Nigel Kennedy: BBC is a pitiful and desperately politically correct institution
Nigel Kennedy has branded the BBC a “pitiful and desperately politically correct institution” as he criticised their woke credentials.
The violinist took aim at the broadcaster following the release of his new memoir, Nigel Kennedy Uncensored!, lamenting the organisation’s culture of political correctness.
Kennedy, 63, told the Daily Mail: “Public reaction to this self-indulgence is already taking the shape of even more apathy and resentment, which will inevitably lead to refusal to pay the licence fee and the discarding of TV in general in favour of the internet.”
‘Farce Night’ of the Proms
He even referred to a BBC First Night of the Proms episode as “the Farce Night” after a singer dedicated her performance to transgender people.
Kennedy said: “What for? Why? That type of irrelevant superficial claptrap was too much to take and had nothing to do with the music she was performing, unless she thought it couldn't stand up for itself.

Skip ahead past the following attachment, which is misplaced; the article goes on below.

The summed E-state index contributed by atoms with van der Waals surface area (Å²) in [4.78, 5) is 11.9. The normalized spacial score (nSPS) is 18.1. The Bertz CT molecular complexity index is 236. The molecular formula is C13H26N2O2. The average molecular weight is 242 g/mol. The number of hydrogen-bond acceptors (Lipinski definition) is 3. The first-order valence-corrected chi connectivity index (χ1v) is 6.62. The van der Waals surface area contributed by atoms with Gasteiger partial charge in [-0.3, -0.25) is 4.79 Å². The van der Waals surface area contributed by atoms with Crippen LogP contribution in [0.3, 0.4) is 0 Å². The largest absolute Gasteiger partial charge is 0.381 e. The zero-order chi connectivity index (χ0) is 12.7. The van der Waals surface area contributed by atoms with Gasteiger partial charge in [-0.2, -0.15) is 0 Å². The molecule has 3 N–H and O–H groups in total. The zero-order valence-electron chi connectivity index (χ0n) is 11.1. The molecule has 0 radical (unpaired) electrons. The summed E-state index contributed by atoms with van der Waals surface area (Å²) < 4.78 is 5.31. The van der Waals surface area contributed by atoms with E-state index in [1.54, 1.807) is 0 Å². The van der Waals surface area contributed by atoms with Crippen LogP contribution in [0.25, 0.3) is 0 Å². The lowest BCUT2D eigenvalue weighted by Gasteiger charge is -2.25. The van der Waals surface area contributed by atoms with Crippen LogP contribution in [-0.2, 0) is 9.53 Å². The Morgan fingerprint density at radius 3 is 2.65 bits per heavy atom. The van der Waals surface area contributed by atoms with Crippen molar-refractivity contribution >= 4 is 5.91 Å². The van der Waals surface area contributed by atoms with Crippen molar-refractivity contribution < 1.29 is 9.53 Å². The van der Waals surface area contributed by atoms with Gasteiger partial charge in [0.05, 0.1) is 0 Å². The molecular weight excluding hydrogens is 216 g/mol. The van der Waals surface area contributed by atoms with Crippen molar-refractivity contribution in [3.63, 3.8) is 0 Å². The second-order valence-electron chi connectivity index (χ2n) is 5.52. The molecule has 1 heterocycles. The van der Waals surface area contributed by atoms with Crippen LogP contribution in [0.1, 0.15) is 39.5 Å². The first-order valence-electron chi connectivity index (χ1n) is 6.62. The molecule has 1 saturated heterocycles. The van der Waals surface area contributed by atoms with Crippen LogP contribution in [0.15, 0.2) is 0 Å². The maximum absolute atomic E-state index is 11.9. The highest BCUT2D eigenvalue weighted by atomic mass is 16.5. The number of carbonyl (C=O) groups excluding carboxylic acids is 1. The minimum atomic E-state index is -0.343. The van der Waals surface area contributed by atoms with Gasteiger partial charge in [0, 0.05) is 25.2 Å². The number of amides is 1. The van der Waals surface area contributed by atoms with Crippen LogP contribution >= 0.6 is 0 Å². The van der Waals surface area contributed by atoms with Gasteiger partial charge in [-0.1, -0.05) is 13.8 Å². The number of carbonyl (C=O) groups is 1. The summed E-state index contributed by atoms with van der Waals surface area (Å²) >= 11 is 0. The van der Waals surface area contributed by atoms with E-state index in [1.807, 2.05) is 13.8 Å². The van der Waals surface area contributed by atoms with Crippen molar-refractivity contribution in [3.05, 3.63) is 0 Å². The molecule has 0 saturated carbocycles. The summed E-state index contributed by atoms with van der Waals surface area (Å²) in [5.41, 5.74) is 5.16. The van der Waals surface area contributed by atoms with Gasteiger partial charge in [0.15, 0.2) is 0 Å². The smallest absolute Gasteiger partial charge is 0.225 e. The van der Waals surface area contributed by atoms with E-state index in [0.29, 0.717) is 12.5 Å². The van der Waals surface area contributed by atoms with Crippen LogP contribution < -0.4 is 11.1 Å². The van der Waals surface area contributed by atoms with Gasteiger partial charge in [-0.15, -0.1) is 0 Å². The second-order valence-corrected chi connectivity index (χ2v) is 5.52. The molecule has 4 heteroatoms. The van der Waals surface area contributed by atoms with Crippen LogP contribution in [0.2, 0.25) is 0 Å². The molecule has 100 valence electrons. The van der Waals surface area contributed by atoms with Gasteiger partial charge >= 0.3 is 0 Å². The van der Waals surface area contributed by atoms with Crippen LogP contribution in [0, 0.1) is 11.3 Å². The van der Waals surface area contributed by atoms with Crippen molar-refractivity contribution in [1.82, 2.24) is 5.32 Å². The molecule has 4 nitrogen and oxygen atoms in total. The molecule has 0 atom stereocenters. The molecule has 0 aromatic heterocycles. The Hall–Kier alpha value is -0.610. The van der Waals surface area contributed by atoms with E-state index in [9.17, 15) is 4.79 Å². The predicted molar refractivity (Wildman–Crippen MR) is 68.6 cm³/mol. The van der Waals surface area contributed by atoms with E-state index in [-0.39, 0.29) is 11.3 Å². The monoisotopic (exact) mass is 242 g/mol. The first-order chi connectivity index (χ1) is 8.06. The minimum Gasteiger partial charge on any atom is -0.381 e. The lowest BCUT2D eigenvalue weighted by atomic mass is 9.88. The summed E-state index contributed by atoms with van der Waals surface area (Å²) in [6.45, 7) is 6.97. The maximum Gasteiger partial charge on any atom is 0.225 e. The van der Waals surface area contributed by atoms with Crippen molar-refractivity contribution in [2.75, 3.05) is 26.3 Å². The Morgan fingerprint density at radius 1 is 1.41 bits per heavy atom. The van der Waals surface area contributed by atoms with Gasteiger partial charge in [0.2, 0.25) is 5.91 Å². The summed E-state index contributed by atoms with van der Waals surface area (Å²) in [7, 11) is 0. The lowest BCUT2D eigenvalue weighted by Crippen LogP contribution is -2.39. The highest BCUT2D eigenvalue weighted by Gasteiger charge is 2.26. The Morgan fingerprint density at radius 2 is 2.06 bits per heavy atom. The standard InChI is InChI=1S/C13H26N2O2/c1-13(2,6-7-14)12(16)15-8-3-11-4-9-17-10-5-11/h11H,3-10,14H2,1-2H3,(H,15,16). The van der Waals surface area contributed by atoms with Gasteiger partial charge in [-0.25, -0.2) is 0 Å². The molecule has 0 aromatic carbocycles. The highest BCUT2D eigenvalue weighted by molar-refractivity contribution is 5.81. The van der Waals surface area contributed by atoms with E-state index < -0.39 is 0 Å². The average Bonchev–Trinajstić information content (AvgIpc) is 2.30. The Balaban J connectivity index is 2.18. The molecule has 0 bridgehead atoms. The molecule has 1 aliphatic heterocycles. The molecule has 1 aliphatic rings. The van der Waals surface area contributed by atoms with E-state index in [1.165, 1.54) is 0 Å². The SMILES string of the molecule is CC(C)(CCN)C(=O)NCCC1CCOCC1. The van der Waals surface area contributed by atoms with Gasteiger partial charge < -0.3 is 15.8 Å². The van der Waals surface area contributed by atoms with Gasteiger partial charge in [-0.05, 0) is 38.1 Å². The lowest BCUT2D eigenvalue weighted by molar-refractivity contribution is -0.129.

“To think that we pay a licence fee to hear that kind of spouting. I respect everyone whatever their gender, but meritocracy is what we're looking for. This insistence on quotas and equality of outcome… there should be an equal chance for everyone as long as they’re prepared to work hard.”
In the wake of the remark, Kennedy revealed that he responded to the singer: “I would like to dedicate my part of the performance to all the forgotten and displaced heterosexuals around the world.”
However, the joke backfired and Kennedy was met with an “unamused glower” from two viola players “as if heterosexuals shouldn’t be recognised or allowed to celebrate anything”.
Supporting his son
His criticism of the BBC isn’t the only controversial topic he touched upon in the interview. He discussed sex, partying, cannabis use and his decision to stand by his son Sark, 25, who was jailed earlier this month after being caught with more than £15,000 worth of cocaine in his car.
Kennedy, who has been nicknamed “the punk violinist”, said: “He knows that I’m around to offer him an alternative life and he knows that I love him. I’m going to see him [in prison] pretty soon, so I’ll remind him of that. But I'm not going to pull him up by the ear. It's not my place.”